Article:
The legality of daily fantasy sports is an unsettled question of opinion, not a question of fact.
That’s the truth about the legality of daily fantasy sports in America.
So when DraftKings CEO Jason Robins makes statements like the one that he made to the Washington Post this week:
For “anyone who has taken the time to understand the law as it relates to DraftKings’ offerings, and anyone who has seen the data . . . on the skillfulness of the game, it’s really, honestly not a debate,” Robins said. “It’s clearly legal. And we have a team of great lawyers who watch everything we do.” […]
“It’s easy for some people to say . . . ‘Hey, this is a question,’ ” Robins said. “It doesn’t mean they’re right.”
… I appreciate that he’s trying to protect his business. But it strikes me as a poor strategy for doing so.
First, there’s the obvious contradiction in his statement: if the product you offered was “clearly legal,” you probably wouldn’t need “a team of great lawyers who watch everything” that you do.
More troublingly, his insistence on reducing a complex issue to such black-and-white declaratives flies in the face of a raft of facts that would lead most rational observers to conclude the legality of DFS is far from a settled matter.
States don’t agree on the legality of daily fantasy sports
Ask yourself if the following facts about the conversation around DFS at the state level comport with Robins’ description of DFS as a “clearly legal” product that warrants no debate:
- Nearly all DFS operators – including DraftKings – do not operate in five states (Washington, Montana, Iowa, Arizona, and Louisiana) due to concerns regarding the application of state law to the product.
- The head of Michigan’s Gaming Control Board recently asserted that DFS is “illegal under current Michigan law.”
- FanDuel and DraftKings are lobbying in Florida for legal clarity around DFS in the face of a 1991 AG opinion that deemed real-money fantasy sports illegal.
- Nevada officials have announced that they’re reviewing the legality of DFS.
- The Massachusetts Attorney General is reviewing the status of DFS.
- Legal commentators have identified a number of additional states where the question of DFS is unsettled.
The fact of the matter:
- State gambling law is maddeningly complex and often rests upon inherently subjective tests such as the distribution of skill and chance within a given activity.
- With one or two exceptions, state gambling law does not speak directly to the daily fantasy sports product.
Given the above, it’s simply inaccurate to say that the legality of daily fantasy sports is not a matter of debate. We are, as it happens, presently in the middle of that debate.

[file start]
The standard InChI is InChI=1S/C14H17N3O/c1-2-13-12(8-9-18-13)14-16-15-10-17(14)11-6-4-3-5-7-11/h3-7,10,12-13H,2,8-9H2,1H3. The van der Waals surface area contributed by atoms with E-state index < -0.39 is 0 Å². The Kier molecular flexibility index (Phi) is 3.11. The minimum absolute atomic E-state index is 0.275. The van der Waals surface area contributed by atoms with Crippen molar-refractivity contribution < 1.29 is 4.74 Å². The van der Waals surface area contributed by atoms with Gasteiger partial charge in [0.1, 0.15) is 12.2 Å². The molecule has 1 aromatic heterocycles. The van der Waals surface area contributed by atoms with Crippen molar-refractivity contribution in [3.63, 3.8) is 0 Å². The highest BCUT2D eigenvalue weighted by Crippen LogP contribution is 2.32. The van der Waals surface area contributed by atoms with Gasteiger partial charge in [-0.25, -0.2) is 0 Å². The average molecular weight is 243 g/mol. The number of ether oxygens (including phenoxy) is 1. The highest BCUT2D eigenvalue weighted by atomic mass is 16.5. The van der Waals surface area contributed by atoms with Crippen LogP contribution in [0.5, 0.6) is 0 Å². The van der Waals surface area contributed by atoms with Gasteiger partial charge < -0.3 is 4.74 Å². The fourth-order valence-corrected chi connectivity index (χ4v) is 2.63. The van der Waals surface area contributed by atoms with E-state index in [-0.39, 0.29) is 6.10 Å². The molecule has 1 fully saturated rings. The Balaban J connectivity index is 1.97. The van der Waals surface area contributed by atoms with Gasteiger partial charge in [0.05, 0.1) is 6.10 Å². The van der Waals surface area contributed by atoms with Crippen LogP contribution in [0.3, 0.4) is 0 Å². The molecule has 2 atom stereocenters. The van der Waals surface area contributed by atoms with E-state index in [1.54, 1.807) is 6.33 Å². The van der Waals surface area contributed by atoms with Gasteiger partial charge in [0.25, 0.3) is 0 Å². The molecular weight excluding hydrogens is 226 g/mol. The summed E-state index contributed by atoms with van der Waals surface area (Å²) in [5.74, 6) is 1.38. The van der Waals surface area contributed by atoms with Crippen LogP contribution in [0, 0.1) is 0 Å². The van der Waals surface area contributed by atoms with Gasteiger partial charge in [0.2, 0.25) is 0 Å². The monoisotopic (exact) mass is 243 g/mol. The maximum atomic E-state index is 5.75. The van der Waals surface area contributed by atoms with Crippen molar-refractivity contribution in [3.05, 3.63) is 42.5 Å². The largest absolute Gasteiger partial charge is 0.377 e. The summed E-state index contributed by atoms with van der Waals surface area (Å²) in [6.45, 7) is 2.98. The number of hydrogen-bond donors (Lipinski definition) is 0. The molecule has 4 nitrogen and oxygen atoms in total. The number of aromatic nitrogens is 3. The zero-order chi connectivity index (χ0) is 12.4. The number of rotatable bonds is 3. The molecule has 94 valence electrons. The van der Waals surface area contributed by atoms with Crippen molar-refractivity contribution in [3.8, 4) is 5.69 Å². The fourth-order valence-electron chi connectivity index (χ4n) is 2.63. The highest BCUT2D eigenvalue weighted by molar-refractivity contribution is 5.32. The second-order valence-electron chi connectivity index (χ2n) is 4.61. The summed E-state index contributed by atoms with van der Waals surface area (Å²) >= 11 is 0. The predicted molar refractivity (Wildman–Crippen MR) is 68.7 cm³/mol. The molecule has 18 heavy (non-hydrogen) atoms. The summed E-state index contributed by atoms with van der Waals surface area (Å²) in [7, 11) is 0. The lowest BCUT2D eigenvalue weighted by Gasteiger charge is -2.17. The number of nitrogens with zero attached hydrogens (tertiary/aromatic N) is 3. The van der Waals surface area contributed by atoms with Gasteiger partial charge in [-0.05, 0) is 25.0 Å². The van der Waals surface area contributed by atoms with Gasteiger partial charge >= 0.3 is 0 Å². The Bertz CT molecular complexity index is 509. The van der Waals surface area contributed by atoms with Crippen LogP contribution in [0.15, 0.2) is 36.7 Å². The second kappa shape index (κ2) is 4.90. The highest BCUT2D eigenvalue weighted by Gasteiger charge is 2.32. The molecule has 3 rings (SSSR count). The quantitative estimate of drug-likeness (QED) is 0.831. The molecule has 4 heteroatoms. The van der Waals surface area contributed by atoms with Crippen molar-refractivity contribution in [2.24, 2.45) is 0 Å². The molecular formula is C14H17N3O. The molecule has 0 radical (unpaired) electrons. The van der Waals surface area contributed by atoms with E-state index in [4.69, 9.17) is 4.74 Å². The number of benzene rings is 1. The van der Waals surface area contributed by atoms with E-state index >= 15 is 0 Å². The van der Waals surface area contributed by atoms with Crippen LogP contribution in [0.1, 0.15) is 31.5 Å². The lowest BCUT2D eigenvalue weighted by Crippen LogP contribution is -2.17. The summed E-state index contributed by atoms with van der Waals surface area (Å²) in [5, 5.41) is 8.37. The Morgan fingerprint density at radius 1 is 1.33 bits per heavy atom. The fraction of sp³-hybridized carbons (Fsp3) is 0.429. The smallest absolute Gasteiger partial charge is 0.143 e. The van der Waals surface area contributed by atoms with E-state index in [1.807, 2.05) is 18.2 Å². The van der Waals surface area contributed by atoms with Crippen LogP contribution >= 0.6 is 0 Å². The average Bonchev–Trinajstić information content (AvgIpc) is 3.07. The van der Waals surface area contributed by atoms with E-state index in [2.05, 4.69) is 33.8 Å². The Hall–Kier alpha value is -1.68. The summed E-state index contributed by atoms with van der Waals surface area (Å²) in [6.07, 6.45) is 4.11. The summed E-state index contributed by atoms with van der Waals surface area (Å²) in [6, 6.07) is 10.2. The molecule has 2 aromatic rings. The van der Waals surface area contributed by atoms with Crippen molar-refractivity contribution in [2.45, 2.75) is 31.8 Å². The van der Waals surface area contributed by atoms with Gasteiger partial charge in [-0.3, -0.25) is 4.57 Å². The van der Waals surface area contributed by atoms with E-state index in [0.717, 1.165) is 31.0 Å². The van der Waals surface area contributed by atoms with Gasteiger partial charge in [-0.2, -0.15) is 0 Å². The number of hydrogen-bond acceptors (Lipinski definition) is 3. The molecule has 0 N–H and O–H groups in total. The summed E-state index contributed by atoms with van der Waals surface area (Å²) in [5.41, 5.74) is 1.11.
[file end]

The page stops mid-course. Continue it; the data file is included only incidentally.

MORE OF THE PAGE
The UIGEA is far from the last word on daily fantasy
A common reaction I get after articulating the situation at the state level is “what about the UIGEA? Doesn’t that make daily fantasy sports legal?”
- The UIGEA is an enforcement act dealing specifically with payment processing. Exemption from the UIGEA is just that – exemption from the UIGEA. The UIGEA does not speak to the operation of a gambling business, simply the flow of funding surrounding the business. It does not trump or supercede any other law – including state law – regarding gambling. You can comply with the UIGEA safe harbor for fantasy sports and still violate state law.
- The application of UIGEA to DFS has not been tested. The UIGEA is vague and pre-dates the introduction of daily fantasy sports. One of the authors of the UIGEA has made it clear he didn’t intend to sanction DFS with the law. That’s far from an iron-clad exemption.
- Aspects of mainstream DFS appear to push the UIGEA envelope. For example: for a game to comply with the UIGEA, no winning outcome can be based “solely on any single performance of an individual athlete in any single real-world sporting or other event.” A common-sense reading of the UIGEA (the part pertaining to fantasy sports is ~200 words long and can be found in (1)(E)(ix) of the definitions) reveals a number of other conditions that seem at least potentially in conflict with various DFS product iterations.
What we’re left with after even a cursory examination of the UIGEA are more questions than answers about the legality of daily fantasy. The legal clarity Robins definitively asserts certainly doesn’t spring from here.
Even the DFS industry can’t agree on what’s legal
In a world where Robins’ assertion is accurate, you would expect the daily fantasy industry to move in lockstep in terms of the types of sports and games they offered.
After all, we’re talking about a hyper-competitive industry where every player is worth fighting for. But despite that fact, there are a number of points of divergence among operators:
- Some, but not all, operators left Michigan after the comments from the head of Michigan’s gaming regulatory body.
- Some, but not all, operators block players from additional states beyond the five blocked by nearly all.
- Some, but not all, offer golf. DraftKings does. FanDuel does not. The CEO of FanDuel once implied that golf contests would not fall under the UIGEA safe harbor.
- Some, but not all, offer NASCAR. DraftKings does. FanDuel does not. The CEO of FanDuel said earlier this year that the legal status of NASCAR was “very negative.”
These are points of divergence driven by differing opinions regarding the law. That is the definition of a debate.
To borrow a phrase: It’s easy for DFS operators to say there’s no debate about the legality of the product. That doesn’t mean they’re right.